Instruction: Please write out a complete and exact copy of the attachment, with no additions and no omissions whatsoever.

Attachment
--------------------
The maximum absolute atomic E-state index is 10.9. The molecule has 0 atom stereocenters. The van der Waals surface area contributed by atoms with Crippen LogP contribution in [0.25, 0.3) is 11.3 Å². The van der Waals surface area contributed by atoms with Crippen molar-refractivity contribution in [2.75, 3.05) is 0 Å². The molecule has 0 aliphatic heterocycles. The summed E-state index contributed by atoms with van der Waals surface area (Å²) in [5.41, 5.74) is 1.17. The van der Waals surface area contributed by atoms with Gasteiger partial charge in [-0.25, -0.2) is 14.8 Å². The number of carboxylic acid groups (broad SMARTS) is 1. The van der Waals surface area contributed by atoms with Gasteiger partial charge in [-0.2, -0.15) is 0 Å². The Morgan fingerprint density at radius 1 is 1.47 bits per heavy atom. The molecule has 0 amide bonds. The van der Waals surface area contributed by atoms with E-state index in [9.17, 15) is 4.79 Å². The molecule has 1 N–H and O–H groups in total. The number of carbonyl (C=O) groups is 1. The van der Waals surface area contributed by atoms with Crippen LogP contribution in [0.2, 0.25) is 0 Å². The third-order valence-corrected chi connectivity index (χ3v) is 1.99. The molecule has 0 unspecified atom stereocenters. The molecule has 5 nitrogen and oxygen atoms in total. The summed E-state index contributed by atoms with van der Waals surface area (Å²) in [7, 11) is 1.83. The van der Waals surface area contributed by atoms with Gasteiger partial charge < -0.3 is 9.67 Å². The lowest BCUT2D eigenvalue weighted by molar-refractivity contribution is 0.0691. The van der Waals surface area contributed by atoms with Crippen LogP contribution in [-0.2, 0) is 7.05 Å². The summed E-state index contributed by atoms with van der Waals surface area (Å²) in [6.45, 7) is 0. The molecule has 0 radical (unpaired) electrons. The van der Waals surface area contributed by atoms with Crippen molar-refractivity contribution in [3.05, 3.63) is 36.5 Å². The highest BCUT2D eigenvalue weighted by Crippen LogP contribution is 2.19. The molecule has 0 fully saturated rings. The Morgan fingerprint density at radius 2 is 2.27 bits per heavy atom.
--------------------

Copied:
The maximum absolute atomic E-state index is 10.9. The molecule has 0 atom stereocenters. The van der Waals surface area contributed by atoms with Crippen LogP contribution in [0.25, 0.3) is 11.3 Å². The van der Waals surface area contributed by atoms with Crippen molar-refractivity contribution in [2.75, 3.05) is 0 Å². The molecule has 0 aliphatic heterocycles. The summed E-state index contributed by atoms with van der Waals surface area (Å²) in [5.41, 5.74) is 1.17. The van der Waals surface area contributed by atoms with Gasteiger partial charge in [-0.25, -0.2) is 14.8 Å². The number of carboxylic acid groups (broad SMARTS) is 1. The van der Waals surface area contributed by atoms with Gasteiger partial charge in [-0.2, -0.15) is 0 Å². The Morgan fingerprint density at radius 1 is 1.47 bits per heavy atom. The molecule has 0 amide bonds. The van der Waals surface area contributed by atoms with E-state index in [9.17, 15) is 4.79 Å². The molecule has 1 N–H and O–H groups in total. The number of carbonyl (C=O) groups is 1. The van der Waals surface area contributed by atoms with Crippen LogP contribution in [0.2, 0.25) is 0 Å². The third-order valence-corrected chi connectivity index (χ3v) is 1.99. The molecule has 0 unspecified atom stereocenters. The molecule has 5 nitrogen and oxygen atoms in total. The summed E-state index contributed by atoms with van der Waals surface area (Å²) in [7, 11) is 1.83. The van der Waals surface area contributed by atoms with Gasteiger partial charge < -0.3 is 9.67 Å². The lowest BCUT2D eigenvalue weighted by molar-refractivity contribution is 0.0691. The van der Waals surface area contributed by atoms with Crippen LogP contribution in [-0.2, 0) is 7.05 Å². The summed E-state index contributed by atoms with van der Waals surface area (Å²) in [6.45, 7) is 0. The molecule has 0 radical (unpaired) electrons. The van der Waals surface area contributed by atoms with Crippen molar-refractivity contribution in [3.05, 3.63) is 36.5 Å². The highest BCUT2D eigenvalue weighted by Crippen LogP contribution is 2.19. The molecule has 0 fully saturated rings. The Morgan fingerprint density at radius 2 is 2.27 bits per heavy atom.